My partner wants to breastfeed

So your partner is about to have your child and you’ve heard a lot, (how could you not?) about how breastfeeding is the best. 

Thing is you’ve also heard it has disadvantages, heard not everyone can do it and your worried. You want your kid to get all the good stuff, you want your partner to get it too. It’s a tricky mind space to be in.

Human milk champion

So what can you do? What if you make yourself a pretty awesome repository of information about human milk and breastfeeding? Have you heard it takes a village to raise a child? Some of that is information, and you are well placed to be the one to consume it and replay it when needed.

Doubts

New parents are filled with doubts, there isn’t a handy guide that comes out with the baby after all. But breastfeeding, there are lots of principles that when learned, can cut away lots of worry. 

The vast majority of women, when well supported and informed, can fully feed their babies needs. There are some things that might delay the full milk coming in, why not start reading about them here

What if you learn the mechanics of milk production? Remind your partner when they are confused about their breasts feeling hard and full, that they need to empty them to make more milk because the fuller they are, the more messages are sent back to the brain to make less milk.

When the baby wants to feed hour after hour, remind them they are literally growing a human from their body & how much you appreciate them riding the growth spurts. Then bring them cake.

When your baby or partner is struggling, don’t be afraid to get them skilled support. There is lots of help out there, if you know where to look. You can also search ‘breastfeeding support’ and ‘your town’ to find services near you. There are different roles, some are free, some are not, read more the types here. . 

Bonding

Many parents feel that without a bottle to feed, there won’t be a special time with your baby?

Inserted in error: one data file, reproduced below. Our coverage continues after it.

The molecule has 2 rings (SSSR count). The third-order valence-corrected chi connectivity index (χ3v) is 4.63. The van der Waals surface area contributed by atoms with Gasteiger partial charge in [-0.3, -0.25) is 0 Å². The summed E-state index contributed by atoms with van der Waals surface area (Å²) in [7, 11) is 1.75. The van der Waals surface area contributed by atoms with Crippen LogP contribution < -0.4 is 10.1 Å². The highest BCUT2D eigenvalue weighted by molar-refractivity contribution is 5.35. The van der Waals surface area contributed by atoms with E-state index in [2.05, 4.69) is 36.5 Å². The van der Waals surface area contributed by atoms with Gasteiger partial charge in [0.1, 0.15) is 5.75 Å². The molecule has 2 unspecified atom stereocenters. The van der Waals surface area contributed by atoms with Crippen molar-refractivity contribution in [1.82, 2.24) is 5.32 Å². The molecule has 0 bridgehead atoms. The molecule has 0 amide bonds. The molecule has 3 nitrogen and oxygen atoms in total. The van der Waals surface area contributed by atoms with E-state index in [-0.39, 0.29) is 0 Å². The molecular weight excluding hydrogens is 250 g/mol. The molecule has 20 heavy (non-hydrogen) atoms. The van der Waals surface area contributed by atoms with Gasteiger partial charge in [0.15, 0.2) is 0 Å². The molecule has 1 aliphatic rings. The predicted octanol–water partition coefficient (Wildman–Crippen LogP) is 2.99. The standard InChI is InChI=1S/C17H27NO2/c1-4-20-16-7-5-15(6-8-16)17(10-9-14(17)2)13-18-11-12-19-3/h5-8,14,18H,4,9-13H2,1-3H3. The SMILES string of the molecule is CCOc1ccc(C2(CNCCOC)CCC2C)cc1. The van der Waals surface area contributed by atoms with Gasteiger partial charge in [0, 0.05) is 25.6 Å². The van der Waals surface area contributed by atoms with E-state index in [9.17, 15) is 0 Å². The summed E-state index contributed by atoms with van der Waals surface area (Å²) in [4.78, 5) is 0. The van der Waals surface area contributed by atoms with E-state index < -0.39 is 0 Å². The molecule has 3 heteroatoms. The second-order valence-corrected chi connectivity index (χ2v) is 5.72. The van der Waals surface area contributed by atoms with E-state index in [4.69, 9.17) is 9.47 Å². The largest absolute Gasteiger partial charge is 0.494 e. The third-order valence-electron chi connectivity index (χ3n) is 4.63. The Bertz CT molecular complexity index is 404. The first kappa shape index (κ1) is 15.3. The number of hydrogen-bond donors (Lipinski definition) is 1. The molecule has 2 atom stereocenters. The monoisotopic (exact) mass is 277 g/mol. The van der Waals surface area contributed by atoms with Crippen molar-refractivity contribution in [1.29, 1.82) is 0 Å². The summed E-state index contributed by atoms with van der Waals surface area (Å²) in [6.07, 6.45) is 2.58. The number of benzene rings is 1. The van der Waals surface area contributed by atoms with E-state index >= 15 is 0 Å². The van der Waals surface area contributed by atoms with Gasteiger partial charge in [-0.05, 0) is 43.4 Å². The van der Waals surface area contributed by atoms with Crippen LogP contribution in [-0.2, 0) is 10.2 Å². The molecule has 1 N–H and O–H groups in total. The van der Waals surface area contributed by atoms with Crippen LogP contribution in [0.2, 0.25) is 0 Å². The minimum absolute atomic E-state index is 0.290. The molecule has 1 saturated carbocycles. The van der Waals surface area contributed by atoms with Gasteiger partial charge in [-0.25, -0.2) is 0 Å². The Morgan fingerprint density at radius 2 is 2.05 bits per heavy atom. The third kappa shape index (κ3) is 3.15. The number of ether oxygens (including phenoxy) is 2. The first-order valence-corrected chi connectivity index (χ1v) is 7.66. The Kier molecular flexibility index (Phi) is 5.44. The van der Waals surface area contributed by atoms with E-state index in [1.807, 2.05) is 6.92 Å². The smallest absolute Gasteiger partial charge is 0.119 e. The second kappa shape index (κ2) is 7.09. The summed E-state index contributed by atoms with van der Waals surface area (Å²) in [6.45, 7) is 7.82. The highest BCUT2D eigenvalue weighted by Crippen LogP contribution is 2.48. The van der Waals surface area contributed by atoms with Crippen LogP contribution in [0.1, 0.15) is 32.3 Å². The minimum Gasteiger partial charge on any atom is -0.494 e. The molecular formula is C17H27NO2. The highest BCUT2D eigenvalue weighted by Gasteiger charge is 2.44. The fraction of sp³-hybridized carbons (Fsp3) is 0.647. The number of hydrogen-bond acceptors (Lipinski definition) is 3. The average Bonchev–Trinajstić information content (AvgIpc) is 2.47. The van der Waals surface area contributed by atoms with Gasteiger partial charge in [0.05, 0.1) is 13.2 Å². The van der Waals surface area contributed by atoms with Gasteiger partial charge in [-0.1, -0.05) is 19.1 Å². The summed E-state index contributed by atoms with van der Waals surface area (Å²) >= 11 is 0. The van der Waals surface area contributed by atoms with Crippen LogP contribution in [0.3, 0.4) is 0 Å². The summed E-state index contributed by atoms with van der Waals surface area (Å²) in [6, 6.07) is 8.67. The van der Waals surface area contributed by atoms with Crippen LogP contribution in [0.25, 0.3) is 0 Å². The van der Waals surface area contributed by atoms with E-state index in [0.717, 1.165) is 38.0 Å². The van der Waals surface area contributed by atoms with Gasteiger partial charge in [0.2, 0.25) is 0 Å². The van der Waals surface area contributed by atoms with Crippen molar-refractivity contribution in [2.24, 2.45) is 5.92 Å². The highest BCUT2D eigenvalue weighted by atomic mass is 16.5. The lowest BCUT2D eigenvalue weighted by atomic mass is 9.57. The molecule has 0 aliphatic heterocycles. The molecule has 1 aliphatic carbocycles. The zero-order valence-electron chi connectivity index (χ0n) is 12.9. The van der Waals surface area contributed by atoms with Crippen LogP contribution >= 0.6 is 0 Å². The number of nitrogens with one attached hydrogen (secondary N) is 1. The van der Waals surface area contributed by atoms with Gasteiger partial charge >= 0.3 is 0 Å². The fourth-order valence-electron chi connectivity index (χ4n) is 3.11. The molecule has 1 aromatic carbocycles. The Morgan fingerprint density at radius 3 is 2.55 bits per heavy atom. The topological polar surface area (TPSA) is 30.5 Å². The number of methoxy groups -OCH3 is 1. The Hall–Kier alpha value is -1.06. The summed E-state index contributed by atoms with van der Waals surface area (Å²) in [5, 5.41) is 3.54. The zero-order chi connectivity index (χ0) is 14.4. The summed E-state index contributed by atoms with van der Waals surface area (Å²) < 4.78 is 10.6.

Understanding that neurology, your baby needs your partner more than you (mostly) to grow that big brain as big as it can be but that doesnt mean you have to be left out.
This research shows early skin to skin with your baby can help YOU to bond, some research suggests it changes your brain and lowers YOUR chance of having postnatal mood disorders.

Although I have been careful to assume how you identify, the world lags behind, replace father for whatever phrase you identify with, the effects are likely to be true for us all. 

Some patents make bath time their thing, or baby massage. Some partners do an early morning walk whilst their partner rests. Some pop on a sling and teach their baby about their hobby.

Super power

If you want one to equal the warmth and comfort of milk and mum, get your hands on a sling or carrier (carrying matters sling guide) and master it now, before the baby comes.

When carried, babies cry 43% less (stats) and adding movement & the familiar sounds of your voice usually = a quiet content baby. Find out more about slings here – from a GP and carrying expert. 

So if you come home to a frantic partner and frazzled baby, you know what to do!

You are a team

Stand up for your partners goals if you have a family member or friend undermining you. Maybe you will even have the fact to disabuse uncle bob, that your baby is not using your partner as a dummy.

This time in your child’s life is fleeting and the extra care of your partner now, will pay off for decades to come. If you have a girl, your grandchildren will one day benefit from your partner breastfeeding as her eggs are already within your unborn child. 

Mostly, remember you are a team and when times get tough, remember you both want the best for you all.

We do the best you can, with the info and resources you have available to us at the time. We all have our limits, if you need extra support, seek it.

Your baby, and your partner don’t need you to be perfect, just good enough

#yougotthis 

Read more

Many links within the text but you might also like.
Are there any disadvantages of breastfeeding
How carrying helps with perinatal mood disorders – Visual guide (direct pdf download)

Useful resources 

Leave a Reply

Fill in your details below or click an icon to log in:

WordPress.com Logo

You are commenting using your WordPress.com account. Log Out /  Change )

Google photo

You are commenting using your Google account. Log Out /  Change )

Twitter picture

You are commenting using your Twitter account. Log Out /  Change )

Facebook photo

You are commenting using your Facebook account. Log Out /  Change )

Connecting to %s